A black and white sketch of a hand holds a small computing device that reads 'Arithmachine'. Black text wraps around the outside edge of the button.
"For Particulars Regarding Goldman's Arithmachine Address The International Arithmachine Co., 141-149 LaSalle St., Chicago, 380-384 Canal St. New York."
The Arithmachine, and later versions Contostyle and Arithstyle, are the creations of Henry Goldman who arrived in the US in 1881 from Vienna. The Arithmachine (1898) was a small mechanical device (4 ½" x 1 ½" x 3 ½") weighing about a pound that was similar to an adding machine but also performed multiplication, division, and more complicated functions using a curved stylus. "One can carry it like a notebook in the pocket"
The machine was manufactured in Chicago but the International Arithmachine Co. also had offices in New York City where the Arithstyle was later manufactured. It was exhibited at the Pan-American Exposition in New York in 1901 and featured in a number of magazines. The company marketed the product to bookkeepers, banks and related industries as: "Brain resting, labor saving. Readily understood. Easily operated." "Saves Experts Mental Strain!" The adding machine also made it to Berlin, where Goldman traveled in 1905 to arrange for manufacture of the Arithmachine under the name Contostyle. Goldman's death in 1912 seems to have halted development of this early computing machine.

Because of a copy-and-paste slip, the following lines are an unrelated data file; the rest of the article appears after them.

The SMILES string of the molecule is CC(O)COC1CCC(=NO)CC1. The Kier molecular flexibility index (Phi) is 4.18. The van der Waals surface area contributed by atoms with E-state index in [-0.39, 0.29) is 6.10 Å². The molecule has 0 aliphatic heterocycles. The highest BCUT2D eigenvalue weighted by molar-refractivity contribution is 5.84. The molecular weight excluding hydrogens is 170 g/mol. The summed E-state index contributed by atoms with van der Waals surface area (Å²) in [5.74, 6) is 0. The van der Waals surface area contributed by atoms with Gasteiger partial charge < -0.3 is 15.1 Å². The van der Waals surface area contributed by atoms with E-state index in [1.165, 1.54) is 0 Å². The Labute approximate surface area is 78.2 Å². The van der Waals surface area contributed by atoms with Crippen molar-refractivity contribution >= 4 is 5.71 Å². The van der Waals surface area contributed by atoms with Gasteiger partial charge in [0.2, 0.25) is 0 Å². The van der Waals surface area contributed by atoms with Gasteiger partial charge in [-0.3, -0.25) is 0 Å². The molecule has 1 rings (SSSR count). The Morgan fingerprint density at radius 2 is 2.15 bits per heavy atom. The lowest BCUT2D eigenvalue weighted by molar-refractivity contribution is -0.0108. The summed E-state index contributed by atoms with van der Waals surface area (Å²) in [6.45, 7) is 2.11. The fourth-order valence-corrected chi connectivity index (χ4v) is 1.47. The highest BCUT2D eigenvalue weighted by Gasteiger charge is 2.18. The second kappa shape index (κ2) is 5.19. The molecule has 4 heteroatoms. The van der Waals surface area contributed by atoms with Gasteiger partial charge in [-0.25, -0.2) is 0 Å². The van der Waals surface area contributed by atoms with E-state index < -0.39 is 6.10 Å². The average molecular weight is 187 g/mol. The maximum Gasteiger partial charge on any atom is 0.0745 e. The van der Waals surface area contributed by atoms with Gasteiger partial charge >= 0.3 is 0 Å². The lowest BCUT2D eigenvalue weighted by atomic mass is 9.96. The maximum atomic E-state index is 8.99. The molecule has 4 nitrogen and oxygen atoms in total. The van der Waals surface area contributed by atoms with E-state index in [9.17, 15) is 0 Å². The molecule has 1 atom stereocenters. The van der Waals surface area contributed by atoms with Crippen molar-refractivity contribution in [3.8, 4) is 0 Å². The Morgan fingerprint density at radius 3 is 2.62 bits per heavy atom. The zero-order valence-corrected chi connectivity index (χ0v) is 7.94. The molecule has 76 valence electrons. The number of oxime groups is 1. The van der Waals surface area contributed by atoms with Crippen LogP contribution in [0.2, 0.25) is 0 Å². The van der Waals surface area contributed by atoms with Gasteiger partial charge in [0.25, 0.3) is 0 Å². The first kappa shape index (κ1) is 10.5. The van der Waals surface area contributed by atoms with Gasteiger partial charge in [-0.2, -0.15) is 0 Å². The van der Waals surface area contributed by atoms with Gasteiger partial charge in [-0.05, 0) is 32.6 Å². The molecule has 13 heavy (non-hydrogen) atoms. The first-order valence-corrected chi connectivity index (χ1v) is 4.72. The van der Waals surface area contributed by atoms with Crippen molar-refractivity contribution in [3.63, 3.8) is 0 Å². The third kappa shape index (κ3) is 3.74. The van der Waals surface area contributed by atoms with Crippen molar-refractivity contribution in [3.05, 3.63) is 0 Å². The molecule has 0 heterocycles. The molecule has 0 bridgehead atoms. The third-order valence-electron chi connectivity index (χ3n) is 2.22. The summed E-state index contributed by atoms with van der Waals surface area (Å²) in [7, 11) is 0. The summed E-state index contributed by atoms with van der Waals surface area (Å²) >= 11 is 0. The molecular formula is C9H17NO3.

Arithstyle machine in the collection of the American History Museum (1911) [The Arithstyle was manufactured in New York using Goldman's design.]